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Treatment for Glioblastoma Multiforme (GBM)

Glioblastoma multiforme (GBM) is a tumor in the brain that is cancer. This cancer starts in the glial cells which are part of the tissues that supports the brain.

GBM is treated with surgery, radiation, and/or chemotherapy. GBM is a fast-growing cancer that tends to spread and often comes back after treatment.

Coping with treatment for glioblastoma multiforme

You'll be working with a team of doctors and other healthcare providers. Make sure to ask them any questions you have. Talk with your team if you have side effects, have trouble keeping your appointments, financial concerns, or have problems in your personal life. They can help you find support.

Also, keep in mind that depression is common during cancer treatment. Talk to your team about how you're feeling. Ask for a referral to a psychologist or psychiatrist if you need one. You and your family can get help as you cope with cancer and cancer treatment.

Your treatment team

Your treatment team will work together to help you decide the best way to treat and manage your GBM. Your team may include:

  • Neurosurgeon This doctor does brain surgery and often leads your treatment team.

  • Neurologist This doctor diagnoses and treats diseases of the brain.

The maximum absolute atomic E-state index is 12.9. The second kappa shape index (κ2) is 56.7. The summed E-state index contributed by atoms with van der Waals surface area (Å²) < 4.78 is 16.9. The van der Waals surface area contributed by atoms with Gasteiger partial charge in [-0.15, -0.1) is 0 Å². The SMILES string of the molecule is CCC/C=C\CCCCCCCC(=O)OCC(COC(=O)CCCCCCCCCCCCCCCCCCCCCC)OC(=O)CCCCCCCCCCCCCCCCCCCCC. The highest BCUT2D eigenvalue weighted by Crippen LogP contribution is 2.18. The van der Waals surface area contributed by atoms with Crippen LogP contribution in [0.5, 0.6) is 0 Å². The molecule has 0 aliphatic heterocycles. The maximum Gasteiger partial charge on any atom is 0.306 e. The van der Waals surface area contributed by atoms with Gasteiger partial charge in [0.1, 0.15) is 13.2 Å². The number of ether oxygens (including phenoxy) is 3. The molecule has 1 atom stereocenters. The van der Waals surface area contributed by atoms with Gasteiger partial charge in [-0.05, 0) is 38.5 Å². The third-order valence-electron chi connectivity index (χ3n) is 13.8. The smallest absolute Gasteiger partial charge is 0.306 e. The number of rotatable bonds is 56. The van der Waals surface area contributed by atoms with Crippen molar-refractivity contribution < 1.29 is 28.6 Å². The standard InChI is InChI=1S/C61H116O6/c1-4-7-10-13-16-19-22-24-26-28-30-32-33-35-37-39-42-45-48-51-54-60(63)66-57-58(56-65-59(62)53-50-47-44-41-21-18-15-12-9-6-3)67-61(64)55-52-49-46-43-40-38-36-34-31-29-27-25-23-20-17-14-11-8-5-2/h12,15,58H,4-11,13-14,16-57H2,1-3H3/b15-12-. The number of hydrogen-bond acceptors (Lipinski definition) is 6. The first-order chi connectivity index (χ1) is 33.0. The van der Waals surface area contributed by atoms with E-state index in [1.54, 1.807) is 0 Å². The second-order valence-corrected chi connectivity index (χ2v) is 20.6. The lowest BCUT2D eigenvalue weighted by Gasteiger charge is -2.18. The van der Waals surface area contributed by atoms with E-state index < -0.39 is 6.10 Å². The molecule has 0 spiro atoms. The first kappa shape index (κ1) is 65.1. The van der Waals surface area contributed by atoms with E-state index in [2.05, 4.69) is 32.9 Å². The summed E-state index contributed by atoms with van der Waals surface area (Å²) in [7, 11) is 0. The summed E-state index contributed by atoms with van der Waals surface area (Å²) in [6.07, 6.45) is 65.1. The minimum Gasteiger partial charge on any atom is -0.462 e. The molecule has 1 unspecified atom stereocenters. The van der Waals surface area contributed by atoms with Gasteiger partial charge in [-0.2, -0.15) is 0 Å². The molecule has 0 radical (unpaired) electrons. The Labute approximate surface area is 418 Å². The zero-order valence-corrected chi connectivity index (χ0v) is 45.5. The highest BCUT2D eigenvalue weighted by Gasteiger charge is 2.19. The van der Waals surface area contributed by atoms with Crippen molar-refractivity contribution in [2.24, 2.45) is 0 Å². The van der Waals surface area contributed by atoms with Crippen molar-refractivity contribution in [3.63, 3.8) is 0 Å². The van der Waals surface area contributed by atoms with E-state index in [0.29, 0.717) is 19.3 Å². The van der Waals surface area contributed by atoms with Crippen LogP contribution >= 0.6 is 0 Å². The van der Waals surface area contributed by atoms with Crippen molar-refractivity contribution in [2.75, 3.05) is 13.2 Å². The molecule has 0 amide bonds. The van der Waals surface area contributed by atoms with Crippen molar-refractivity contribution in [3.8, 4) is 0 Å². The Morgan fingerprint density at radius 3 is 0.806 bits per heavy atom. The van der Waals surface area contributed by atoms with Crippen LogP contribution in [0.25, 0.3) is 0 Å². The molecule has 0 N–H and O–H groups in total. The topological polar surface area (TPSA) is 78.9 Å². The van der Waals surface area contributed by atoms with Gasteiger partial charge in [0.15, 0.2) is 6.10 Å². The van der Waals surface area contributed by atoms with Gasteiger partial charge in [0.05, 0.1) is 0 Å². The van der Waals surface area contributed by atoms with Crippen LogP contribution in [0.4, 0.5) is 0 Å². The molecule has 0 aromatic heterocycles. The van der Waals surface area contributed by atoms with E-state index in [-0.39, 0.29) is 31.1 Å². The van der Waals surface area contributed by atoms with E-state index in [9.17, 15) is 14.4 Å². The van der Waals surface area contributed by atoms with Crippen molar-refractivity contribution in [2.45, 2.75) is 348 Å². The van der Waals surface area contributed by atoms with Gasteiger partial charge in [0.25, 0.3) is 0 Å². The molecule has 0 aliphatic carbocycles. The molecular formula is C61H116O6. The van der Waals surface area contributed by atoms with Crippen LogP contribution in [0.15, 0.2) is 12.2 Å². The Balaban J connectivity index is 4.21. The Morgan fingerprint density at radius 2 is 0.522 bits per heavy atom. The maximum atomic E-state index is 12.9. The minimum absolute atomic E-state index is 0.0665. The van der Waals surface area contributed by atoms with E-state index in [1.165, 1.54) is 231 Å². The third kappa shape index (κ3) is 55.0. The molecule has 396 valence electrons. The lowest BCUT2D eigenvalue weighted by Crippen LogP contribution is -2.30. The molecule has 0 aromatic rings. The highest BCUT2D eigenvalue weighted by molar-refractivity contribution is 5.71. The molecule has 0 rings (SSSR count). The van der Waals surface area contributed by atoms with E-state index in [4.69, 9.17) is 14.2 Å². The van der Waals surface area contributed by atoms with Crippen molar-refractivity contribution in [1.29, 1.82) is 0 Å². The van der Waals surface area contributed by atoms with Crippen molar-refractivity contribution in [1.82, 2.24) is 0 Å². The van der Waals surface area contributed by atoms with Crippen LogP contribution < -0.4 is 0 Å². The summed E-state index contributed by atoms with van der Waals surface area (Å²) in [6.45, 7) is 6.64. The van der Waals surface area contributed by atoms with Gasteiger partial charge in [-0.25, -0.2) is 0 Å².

• Radiation oncologist These are doctors who use radiation to treat cancer.

  • Medical oncologist These doctors use chemotherapy and other drugs to treat cancer.

  • Nurses. These healthcare providers work with you and your doctors to give your cancer treatments and watch how you're doing during treatment.

  • Social worker. A social worker can help you make plans and decisions about your life. They can help you with financial and insurance problems, too.

  • Physical therapist (PT). A PT can help you regain strength and mobility.

  • Occupational therapist (OT). An OT can help you learn how to manage day-to-day tasks.

Goals of treatment

Your goals of treatment will depend on your age, your overall health, the size of the tumor, where it is in your brain, and your preferences. They also depend on if the cancer has spread to other parts of your body. In general, you may choose:

  • Active treatment. Active treatment is done to try to cure the cancer, keep it from growing and spreading, or help delay its return. This most often includes surgery, chemotherapy, and/or radiation therapy.

  • Palliative care only. This is care to ease symptoms only. It's not used to treat the cancer itself. Some people choose to have only palliative care. It helps a person be comfortable and have the best quality of life for as long as possible.

Your doctors will help you decide what’s best for you. Most experts agree that treatment in a clinical trial should be considered for people with GBM. This way people can get the best treatment available now and may also get the treatments that are thought to be even better.

Types of treatment for GBM

Surgery

The first treatment is often surgery. This is done to take out as much of the tumor as possible while keeping normal brain function. Removing the tumor (called resection) is only done if the tumor can be removed safely. Surgery gives an exact diagnosis because the tumor can be tested in a lab. It also reduces the tumor size. In some cases, the surgeon can’t remove all of the tumor. This may be because it's near vital parts of the brain. Or it may be growing into the brain like fingers of a glove. But taking out even part of the tumor can help reduce pressure in the brain. This can help ease certain symptoms.